DEAR MISS MANNERS: On a thank you note for a gift that I gave to my boyfriend's daughter, she wrote: "I would love for you to come to my new home for dinner. Schedule a date and let me know."
I do not feel comfortable scheduling a dinner where I am to be a guest. I consider her invitation to be in the category of insincere invitations like "please visit us some time."
To compound matters, my boyfriend thinks that I am spurning his daughter's invitation. I explained that if she invited me for dinner on a specific date, I would be happy to come. He seemed baffled by this, and when he shared my sentiments with his daughter, she indicated that it had to be done her way. Am I being unreasonable?
GENTLE READER: Unwise, for sure. Here the daughter of your beau is trying, however awkwardly, to be gracious, and you are accusing her of being rude by quibbling about the wording.
That's the sort of thing that gives etiquette a bad reputation.
Miss Manners acknowledges that invitations should be accompanied by specific dates, but there are exceptions when a sincere host may feel the need to yield to the convenience of prospective guests. For example, people who live out of town may be urged to suggest dates when it might be possible for them to visit.
From the daughter's wording, Miss Manners has the impression that she had the thought of deferring to you, as her elder (although why Miss Manners should make that leap is not clear) whose convenience should be sought.
If she had merely referred to "some time," Miss Manners would have agreed that you could hardly be expected to respond, "OK, how about Thursday?"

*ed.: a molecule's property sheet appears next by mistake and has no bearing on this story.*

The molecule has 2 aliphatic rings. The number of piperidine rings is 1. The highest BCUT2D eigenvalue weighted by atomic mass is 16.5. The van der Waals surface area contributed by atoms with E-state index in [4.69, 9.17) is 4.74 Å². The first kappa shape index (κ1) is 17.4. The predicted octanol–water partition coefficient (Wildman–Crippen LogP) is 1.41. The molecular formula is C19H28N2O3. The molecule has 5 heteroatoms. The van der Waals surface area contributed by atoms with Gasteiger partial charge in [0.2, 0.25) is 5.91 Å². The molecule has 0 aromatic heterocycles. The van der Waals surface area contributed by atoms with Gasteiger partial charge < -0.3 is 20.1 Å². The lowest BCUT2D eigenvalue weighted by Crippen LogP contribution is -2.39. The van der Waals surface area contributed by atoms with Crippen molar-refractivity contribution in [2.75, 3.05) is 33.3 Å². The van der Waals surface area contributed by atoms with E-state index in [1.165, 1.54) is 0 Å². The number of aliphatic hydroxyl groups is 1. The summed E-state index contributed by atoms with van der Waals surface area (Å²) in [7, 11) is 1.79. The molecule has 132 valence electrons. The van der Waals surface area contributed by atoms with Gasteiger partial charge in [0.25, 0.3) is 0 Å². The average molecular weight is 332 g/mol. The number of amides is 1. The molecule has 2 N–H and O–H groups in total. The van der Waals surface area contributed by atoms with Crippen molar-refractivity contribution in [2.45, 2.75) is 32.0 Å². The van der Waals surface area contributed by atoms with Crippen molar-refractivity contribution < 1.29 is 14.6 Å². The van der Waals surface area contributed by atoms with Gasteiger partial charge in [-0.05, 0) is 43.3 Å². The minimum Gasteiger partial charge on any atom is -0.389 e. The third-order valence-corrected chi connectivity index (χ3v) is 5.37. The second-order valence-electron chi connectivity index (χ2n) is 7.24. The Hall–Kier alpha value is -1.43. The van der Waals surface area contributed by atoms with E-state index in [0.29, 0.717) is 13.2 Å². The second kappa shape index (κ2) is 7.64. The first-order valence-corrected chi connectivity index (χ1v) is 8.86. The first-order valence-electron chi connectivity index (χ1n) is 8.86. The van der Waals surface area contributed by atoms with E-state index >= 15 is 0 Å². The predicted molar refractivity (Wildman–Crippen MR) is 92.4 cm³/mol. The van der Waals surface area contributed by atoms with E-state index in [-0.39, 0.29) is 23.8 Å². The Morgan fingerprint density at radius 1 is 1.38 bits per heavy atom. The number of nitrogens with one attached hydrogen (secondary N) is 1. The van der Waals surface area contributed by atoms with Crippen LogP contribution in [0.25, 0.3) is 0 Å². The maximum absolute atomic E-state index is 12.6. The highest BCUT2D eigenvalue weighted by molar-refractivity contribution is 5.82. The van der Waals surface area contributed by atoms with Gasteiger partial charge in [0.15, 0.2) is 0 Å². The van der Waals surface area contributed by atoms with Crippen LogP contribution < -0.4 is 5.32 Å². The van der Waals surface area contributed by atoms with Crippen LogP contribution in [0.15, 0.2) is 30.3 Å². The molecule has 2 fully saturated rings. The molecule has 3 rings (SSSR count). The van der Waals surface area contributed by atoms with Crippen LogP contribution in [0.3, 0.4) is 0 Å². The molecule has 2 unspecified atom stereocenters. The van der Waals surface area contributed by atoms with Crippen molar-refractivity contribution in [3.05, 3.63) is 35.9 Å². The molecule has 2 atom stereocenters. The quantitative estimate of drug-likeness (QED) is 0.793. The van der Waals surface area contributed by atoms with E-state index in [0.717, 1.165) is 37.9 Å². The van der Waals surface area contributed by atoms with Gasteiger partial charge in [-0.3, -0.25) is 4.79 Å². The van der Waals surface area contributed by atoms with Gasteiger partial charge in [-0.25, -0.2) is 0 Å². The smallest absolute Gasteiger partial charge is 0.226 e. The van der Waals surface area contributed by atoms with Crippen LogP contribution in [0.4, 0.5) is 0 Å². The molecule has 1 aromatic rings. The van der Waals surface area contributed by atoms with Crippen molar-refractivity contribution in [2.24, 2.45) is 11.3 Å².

But that part about scheduling a date sounds serious. You can't decree a date unilaterally, but you could open negotiations by saying, "I'd love to come for dinner. I'm pretty much free after next week, although Fridays are always bad for me because I have my exercise class. When would be good for you?"
DEAR MISS MANNERS: Acquaintances seem to think it is appropriate to call and leave a message inviting me to a home merchandise party, one or two days in advance. They then ask me to call back with a yes or no, so they can prepare food accordingly.
I have never called back, assuming I am under no obligation, considering the manner in which I was invited. I have then received the catalog for the merchandise in my mail or doorstep, days later, asking me to order by a certain date, "payable to..."
Is it me, or have these merchandise/catalog party throwers become a little overbearing?
GENTLE READER: Not to mention confused. They seem to believe that you are bound to treat them with all the obligations due to friends while they target you with ploys that merchants aim at customers.
Miss Manners agrees that you are under no obligation, but asks you to consider whether you want to give them the full treatment you would give pesky salespeople, which is to ignore them. A compromise would be to reply to the invitation, not by expressing regret, as is decently required for social invitations, but by using the polite commercial response, which is, "Thank you, but I'm not interested."